Are these five media innovations really working to reduce hunger ? (WorldWatch Institute / Willem Van Cotthem’s comment)

Read at :

Five Media Innovations that Help Feed the Planet

“Worldwatch researchers offered a diverse selection of sustainability posts last week. In this one, we discussed five media innovations that are working to reduce hunger around the world. In this post, we discussed new environmental initiatives in China, including a Working Plan to Control Greenhouse Gas Emissions, to achieve the country’s energy and carbon emission intensity targets. And in this entry, we discussed the Jordan Valley Permaculture Program, which is using permaculture to re-green the Dead Sea Valley in Jordan.”


Robert Engelman
Worldwatch Institute


Five Media Innovations That Help Feed the Planet

By Isaac Hopkins

As modern technology is adopted in widespread regions of our planet, it can provide poor people with access to many forms of media. Innovations like the internet and satellite technology are changing the face of food system solutions in even the poorest countries.

Today, Nourishing the Planet introduces five forms of media that can use the power of information to combat hunger.

1. Television: Access to television is expanding all over the planet. ……………….

2. Videos: Airing informational programs may not always be the most efficient way to put television sets to work to feed people. …………………..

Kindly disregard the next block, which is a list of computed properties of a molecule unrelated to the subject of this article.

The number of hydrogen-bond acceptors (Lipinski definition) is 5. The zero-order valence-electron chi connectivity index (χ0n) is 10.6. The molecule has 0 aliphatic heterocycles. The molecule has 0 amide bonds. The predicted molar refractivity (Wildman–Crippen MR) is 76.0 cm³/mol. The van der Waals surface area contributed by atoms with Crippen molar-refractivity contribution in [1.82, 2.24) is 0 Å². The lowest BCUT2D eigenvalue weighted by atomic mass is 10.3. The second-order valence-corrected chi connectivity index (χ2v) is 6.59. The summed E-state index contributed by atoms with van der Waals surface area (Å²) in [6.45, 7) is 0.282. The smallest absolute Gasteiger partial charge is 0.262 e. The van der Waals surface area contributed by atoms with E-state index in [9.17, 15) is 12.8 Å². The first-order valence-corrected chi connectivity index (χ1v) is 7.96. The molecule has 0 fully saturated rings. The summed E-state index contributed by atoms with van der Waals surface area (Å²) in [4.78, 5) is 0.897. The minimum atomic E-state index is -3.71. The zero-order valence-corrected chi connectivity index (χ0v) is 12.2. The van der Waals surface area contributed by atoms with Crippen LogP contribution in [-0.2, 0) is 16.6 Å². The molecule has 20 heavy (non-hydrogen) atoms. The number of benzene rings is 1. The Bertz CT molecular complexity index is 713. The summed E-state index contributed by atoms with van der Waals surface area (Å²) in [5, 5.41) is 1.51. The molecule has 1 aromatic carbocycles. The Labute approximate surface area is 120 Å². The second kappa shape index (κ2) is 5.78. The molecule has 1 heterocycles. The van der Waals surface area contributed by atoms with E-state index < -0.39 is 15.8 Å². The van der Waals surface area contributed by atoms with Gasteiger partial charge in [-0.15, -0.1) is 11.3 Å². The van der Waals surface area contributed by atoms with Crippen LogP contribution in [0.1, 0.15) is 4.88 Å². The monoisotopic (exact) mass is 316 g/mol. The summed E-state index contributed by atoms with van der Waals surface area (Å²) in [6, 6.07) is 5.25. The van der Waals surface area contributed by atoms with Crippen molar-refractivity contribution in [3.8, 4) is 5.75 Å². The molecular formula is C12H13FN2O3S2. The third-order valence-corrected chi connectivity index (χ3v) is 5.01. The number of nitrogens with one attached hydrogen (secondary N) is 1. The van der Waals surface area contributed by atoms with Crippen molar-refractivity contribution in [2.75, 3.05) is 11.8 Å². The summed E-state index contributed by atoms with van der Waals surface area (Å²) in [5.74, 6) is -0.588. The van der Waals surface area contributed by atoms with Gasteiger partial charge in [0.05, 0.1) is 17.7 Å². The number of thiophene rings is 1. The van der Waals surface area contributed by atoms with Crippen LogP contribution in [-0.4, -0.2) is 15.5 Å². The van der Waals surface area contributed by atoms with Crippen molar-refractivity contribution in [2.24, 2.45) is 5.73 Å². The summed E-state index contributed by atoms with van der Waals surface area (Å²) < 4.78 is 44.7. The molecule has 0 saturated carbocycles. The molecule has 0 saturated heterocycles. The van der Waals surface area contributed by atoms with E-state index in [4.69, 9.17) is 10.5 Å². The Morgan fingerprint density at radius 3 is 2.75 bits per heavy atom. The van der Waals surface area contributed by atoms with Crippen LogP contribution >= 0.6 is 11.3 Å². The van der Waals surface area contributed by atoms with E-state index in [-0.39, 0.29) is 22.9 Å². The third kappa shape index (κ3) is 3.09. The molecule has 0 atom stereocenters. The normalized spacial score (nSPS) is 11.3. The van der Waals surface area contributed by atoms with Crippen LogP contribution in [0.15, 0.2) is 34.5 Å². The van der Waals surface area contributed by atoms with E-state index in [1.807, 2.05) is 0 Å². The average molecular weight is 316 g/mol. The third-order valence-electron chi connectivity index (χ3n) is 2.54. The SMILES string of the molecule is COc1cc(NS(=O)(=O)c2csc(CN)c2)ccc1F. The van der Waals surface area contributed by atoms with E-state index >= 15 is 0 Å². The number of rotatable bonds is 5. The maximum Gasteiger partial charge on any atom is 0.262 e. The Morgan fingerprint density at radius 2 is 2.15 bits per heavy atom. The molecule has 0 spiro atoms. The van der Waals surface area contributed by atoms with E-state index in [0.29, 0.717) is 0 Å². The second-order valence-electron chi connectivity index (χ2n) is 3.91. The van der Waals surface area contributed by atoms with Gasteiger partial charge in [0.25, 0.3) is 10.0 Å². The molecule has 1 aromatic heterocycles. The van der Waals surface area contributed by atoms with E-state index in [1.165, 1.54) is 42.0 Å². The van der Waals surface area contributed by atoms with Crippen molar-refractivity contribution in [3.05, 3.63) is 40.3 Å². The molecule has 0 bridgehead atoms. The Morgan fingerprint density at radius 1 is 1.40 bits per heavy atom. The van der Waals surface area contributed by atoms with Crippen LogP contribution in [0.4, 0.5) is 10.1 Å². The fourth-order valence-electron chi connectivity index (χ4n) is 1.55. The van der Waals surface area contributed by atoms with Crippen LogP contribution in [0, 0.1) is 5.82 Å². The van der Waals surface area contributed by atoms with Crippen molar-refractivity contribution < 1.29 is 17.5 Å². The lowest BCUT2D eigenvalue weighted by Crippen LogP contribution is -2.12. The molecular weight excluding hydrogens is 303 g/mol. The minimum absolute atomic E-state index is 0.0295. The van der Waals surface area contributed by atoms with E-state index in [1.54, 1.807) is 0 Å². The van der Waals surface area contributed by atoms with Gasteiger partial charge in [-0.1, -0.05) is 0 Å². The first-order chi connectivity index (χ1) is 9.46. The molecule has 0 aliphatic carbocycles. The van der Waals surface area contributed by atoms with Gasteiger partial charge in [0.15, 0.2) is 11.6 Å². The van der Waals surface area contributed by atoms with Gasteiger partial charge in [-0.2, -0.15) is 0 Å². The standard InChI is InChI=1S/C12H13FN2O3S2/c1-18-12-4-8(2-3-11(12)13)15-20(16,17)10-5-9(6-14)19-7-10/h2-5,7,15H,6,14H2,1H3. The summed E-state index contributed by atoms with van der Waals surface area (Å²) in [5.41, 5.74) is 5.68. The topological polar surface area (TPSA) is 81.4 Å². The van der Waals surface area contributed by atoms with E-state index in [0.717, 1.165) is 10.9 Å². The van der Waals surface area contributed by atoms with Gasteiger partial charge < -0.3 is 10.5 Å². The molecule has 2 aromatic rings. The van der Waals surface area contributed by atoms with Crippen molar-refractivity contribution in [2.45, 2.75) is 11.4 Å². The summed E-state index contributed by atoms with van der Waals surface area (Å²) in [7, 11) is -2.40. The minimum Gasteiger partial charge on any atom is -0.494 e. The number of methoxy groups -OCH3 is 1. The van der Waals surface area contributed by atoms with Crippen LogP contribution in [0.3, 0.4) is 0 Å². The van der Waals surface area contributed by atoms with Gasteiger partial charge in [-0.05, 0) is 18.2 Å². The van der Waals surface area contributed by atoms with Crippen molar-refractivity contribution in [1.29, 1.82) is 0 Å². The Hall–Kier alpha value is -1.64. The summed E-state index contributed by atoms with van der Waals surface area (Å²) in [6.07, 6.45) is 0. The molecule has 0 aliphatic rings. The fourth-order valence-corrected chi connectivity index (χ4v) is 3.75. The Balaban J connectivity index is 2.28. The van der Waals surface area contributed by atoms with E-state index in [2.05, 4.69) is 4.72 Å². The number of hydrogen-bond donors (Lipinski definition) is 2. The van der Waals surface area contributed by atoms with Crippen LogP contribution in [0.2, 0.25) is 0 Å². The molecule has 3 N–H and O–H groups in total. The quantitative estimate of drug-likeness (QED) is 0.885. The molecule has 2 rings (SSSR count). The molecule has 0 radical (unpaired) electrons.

3. Community Websites: The foundation of successful and sustainable growth in food production is communication. …………………..

4. News Media Partnerships: News media, from local papers to international corporations, wield incredible power through the information that they distribute. ………………

5. Mobile Phones: ……………….  “With subscription services like daily weather and crop market updates, major service providers are utilizing this emerging form of media to aid farmers in making smart decisions.”

Isaac Hopkins is a research intern with the Nourishing the Planet project.


MY COMMENT  (Willem Van Cotthem)

Needless to confirm that (1) television, (2) videos, (3) websites, (4) news media partnerships and (5) mobile phones may “wield an incredible power through the information that they distribute.

But, how are they helping to feed the planet ?

(1) Television : “……………. so thousands of Kenyans have learned a new method of increasing production by watching a soap opera!

(2) Videos : ” …………….. farmer-to-farmer videos go beyond traditional training videos by fully explaining the techniques and why they work.

(3) Community websites : ” …………….. Individual communities have begun to implement websites that foster open transfer of ideas and innovation throughout the community“.

(4) News Media Partnerships : ” ……………..  They are working to directly link farmers, researchers, and policy-makers, so that they can quickly implement and scale up innovations and policies that will provide food security for these countries. ………. an “important information hub on agricultural related issues.”